Before I get into the question I'd just like to state that this is not homework, but questions in my book that I'm going through to prepare myself for the midterm in one week. I got stuck at a few questions, here's the first one. I won't ask the next until I'm done with this and so forth. Normally I'd go to my professor for help but I can literally not understand him when he speaks. It's awful. Luckily he's a lenient grader (at least compared to other EM Fields profs), but yeah. Ok, onto the question then...(adsbygoogle = window.adsbygoogle || []).push({});

1. The problem statement, all variables and given/known data

A spherical distribution of charge [tex]\rho = \rho_{0}[1-(R^{2}/b^{2}][/tex] exists in the region [tex]0\leqR\leqb[/tex]. This charge distribution is concentrically surrounded by a conducting shell with inner radius [tex]R_{i} (>b)[/tex] and outer radius [tex]R_{o}[/tex]. DetermineEeverywhere.

2. Relevant equations

[tex]

\int E \cdot ds = Q_{enc} / \epsilon_{0}

[/tex]

3. The attempt at a solution

I have the right answers (from the back of the book) but cannot figure out how to get there. Before I write my solution down, here are the correct answers:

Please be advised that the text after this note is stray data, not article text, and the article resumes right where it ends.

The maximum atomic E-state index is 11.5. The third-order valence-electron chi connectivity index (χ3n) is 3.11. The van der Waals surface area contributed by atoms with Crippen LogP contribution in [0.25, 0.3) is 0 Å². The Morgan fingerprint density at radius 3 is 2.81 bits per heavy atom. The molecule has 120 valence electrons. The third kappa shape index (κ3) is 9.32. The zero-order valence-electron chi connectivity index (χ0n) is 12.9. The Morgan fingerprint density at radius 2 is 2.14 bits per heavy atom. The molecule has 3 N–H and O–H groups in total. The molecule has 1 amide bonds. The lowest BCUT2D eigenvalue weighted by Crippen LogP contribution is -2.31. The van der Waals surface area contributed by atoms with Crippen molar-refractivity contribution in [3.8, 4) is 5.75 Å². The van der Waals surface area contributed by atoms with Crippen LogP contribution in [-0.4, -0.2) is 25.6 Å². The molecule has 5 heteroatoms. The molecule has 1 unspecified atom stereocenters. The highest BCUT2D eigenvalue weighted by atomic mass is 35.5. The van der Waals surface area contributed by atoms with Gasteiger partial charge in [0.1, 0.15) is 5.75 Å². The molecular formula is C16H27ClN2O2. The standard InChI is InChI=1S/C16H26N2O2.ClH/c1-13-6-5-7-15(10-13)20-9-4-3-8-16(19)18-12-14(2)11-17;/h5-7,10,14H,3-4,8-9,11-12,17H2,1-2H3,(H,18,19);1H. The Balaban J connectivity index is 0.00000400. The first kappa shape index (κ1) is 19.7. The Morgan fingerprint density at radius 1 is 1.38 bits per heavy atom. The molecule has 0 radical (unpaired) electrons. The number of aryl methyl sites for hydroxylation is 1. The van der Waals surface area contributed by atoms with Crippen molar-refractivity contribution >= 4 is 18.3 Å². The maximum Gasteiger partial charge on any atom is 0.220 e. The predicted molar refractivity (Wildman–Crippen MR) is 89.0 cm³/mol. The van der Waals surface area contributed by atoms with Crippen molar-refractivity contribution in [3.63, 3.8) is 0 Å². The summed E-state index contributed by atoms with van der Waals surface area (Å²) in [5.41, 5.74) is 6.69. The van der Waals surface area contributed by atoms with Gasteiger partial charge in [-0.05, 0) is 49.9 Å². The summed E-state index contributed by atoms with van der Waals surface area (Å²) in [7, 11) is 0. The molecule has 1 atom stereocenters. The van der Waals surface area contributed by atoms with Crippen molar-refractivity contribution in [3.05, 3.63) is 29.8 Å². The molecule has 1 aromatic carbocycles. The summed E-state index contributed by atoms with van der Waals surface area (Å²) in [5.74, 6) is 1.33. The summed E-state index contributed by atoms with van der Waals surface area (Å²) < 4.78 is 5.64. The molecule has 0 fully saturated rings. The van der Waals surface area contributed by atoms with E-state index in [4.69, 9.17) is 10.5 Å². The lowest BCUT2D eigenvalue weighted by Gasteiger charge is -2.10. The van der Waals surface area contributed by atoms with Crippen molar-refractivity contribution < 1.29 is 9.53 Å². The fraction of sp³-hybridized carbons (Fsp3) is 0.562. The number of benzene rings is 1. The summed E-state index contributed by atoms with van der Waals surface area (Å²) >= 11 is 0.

[tex]

For 0 \leq R \leq b:[/tex]

[tex]

E_{R1} = \frac{\rho_{0}R}{\epsilon_{0}}(\frac{1}{3}-\frac{R^{2}}{5b^{2}})

[/tex]

[tex]

For b \leq R < R_{i}:

[/tex]

[tex]

E_{R2} = \frac{2 \rho_{0} b^{3}}{15 \epsilon_{0} R^{2}}

[/tex]

[tex]

For R_{i}<R<R_{o}

[/tex]

[tex]

E_{R3} = 0 [/tex]

[tex]

For R > R_{o}:

[/tex]

[tex]

E_{R4} = \frac{2 \rho_{0} b^{3}}{15 \epsilon_{0}R^{2}}

[/tex]

Now I didn't get very far, but here's what I have:

[tex]

Q_{enc} = \int \rho dV = \rho_{0}[1 - \frac{R^2}{b^2}]\frac{4\pi R^{3}}{3}

[/tex]

[tex]

\int E \cdot ds = E_{R1} 4 \pi R^{2}[/tex]

[tex]

E_{R1} = \frac{\rho [1-\frac{R^2}{b^2}]R}{3\epsilon_{0}}[/tex]

[tex]

E_{R1} = \frac{\rho R}{\epsilon}(\frac{1}{3}-\frac{R^2}{3b^2})

[/tex]

I have some work for the next two, but I'd rather go one step at a time here to make sure I completely what's going on. At least this answer is close, but I'm not sure where the book's 5b^2 came from.

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# Homework Help: Gauss' Law, Spherical Charge Distribution

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